Palpatine lives underneath a monolithic structure in a Sith Sanctuary surrounded by massive statues. “Neal Scanlan [Rogue One] was the creature supervisor on the show and he used some of the original prosthetic makeup techniques on Ian McDiarmid,” says Guyett. “We also did a lot of CG work on Ian to enhance his eyes and face, as well as messed up his hands. There was a lot of collaboration in our approach to him as a character.”

According to Guyett, there are more practical creatures in The Rise of Skywalker than in any of the previous Star Wars movies. “Babu Frik is a rod-puppeteered, tiny character with an animatronic head,” he explains. “What that gives you is a look which is appropriate for Star Wars. We had a big festival scene in the desert where Neal built 700 Aki-Aki prosthetic masks for the actors to wear, from hero animatronic heads to background type of stuff. Klaud had an animatronic head and was operated from inside by someone. Maz Kanata is the most advanced real-time animatronic puppet we have used.”

Star Wars: The Rise of Skywalker
Star Wars: The Rise of Skywalker

When CG Heals

A critical story point is the healing capability of the Force. “When Rey stabs Kylo Ren with her lightsaber and then heals that wound, we’re doing some complicated CG work to go from something gnarly to back to his skin again,” explains Guyett. “The trick with those wounds is to always give them some kind of dimension so you’re seeing that the surface is actually changing form, which makes it look a lot less like a dissolve.”

The film also builds on the practical lightsaber technology developed for The Force Awakens. “The technology is essentially the same on this one but there have been a number of improvements to the lighting,” says Guyett. “One of the issues that you have on film is the understanding of color temperature is more critical than with digital photography.”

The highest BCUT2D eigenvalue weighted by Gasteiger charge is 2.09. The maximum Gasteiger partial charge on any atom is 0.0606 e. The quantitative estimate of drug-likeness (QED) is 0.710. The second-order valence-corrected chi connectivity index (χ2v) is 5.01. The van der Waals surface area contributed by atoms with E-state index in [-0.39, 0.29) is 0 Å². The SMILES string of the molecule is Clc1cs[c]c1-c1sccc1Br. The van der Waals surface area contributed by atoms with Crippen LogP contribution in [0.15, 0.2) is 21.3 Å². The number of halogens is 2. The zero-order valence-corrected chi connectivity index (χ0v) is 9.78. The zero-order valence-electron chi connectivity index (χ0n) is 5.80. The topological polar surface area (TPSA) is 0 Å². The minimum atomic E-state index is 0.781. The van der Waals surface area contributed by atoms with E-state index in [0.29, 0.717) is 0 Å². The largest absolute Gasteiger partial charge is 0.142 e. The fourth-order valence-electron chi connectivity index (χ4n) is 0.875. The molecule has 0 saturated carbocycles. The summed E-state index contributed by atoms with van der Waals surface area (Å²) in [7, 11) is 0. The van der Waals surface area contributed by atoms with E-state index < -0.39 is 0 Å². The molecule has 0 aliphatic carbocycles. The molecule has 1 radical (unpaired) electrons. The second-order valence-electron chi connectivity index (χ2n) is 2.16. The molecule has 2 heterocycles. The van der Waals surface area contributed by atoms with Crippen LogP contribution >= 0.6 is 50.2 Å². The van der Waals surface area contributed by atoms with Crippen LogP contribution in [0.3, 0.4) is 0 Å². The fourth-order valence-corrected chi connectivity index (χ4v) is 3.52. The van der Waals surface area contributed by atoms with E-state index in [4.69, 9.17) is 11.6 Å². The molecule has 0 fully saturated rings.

Complicating matters was the unexpected death of Carrie Fisher before the completion of The Last Jedi (2017), as Princess Leia Organa was to have a pivotal role in The Rise of Skywalker. A hybrid approach was adopted for the final cinematic appearance of Fisher, as opposed to the controversial digital recreation of Peter Cushing as Grand Moff Tarkin in Rogue One (2016). “Obviously, we wanted to have the integrity of the character being played by Carrie Fisher,” explains Guyett. “J.J. was sensitive to any idea of it being a digital representation of her. We created her performance out of unused footage. It was done in an interesting way, by taking Carrie’s facial performance and creating a digital version of her blending out of the live-action element of her face. In other words, we were digitally fixing the issue that no one is looking at, which is her dress. I’m hoping that people just watch the movie and believe that she’s really there. That’s the idea, ultimately. It was a complicated thing to do.”

Another interesting development: the traditional technique of placing greenscreen or bluescreen outside of the Millennium Falcon’s cockpit and flashing lights to simulate space travel has been replaced with LED screens and pre-rendered content. “The lighting is so much more dynamic, because you can playback some complicated stuff that looks more exciting and energetic,” remarks Guyett. “You see that in the lightspeed skipping scene where they are jumping between different environments. For the exterior shots, we tried wherever possible to have a real piece of the Millennium Falcon, such as the ramp, and extended it digitally.”

Historically, the Star Wars franchise has showcased a wide range of pioneering visual effects shots and techniques. “We did throw in a couple of nods to the original technology, like a forced perspective miniature,” says Guyett. “For example, when we blew our planet up, it was a practical explosion. The water sequence is an incredible improvement of water technology. To see it used in this way, as a character, was fabulous. Having to deal with 16,000 galaxy ships in the end battle was a key technical challenge. However, in terms of making our work invisible in places, like the desert or the festival, I am hoping that people don’t realize the fact that they’re digital.”

Disney’s Star Wars: The Rise of Skywalker is currently playing in theaters worldwide.

Star Wars: The Rise of Skywalker
Star Wars: The Rise of Skywalker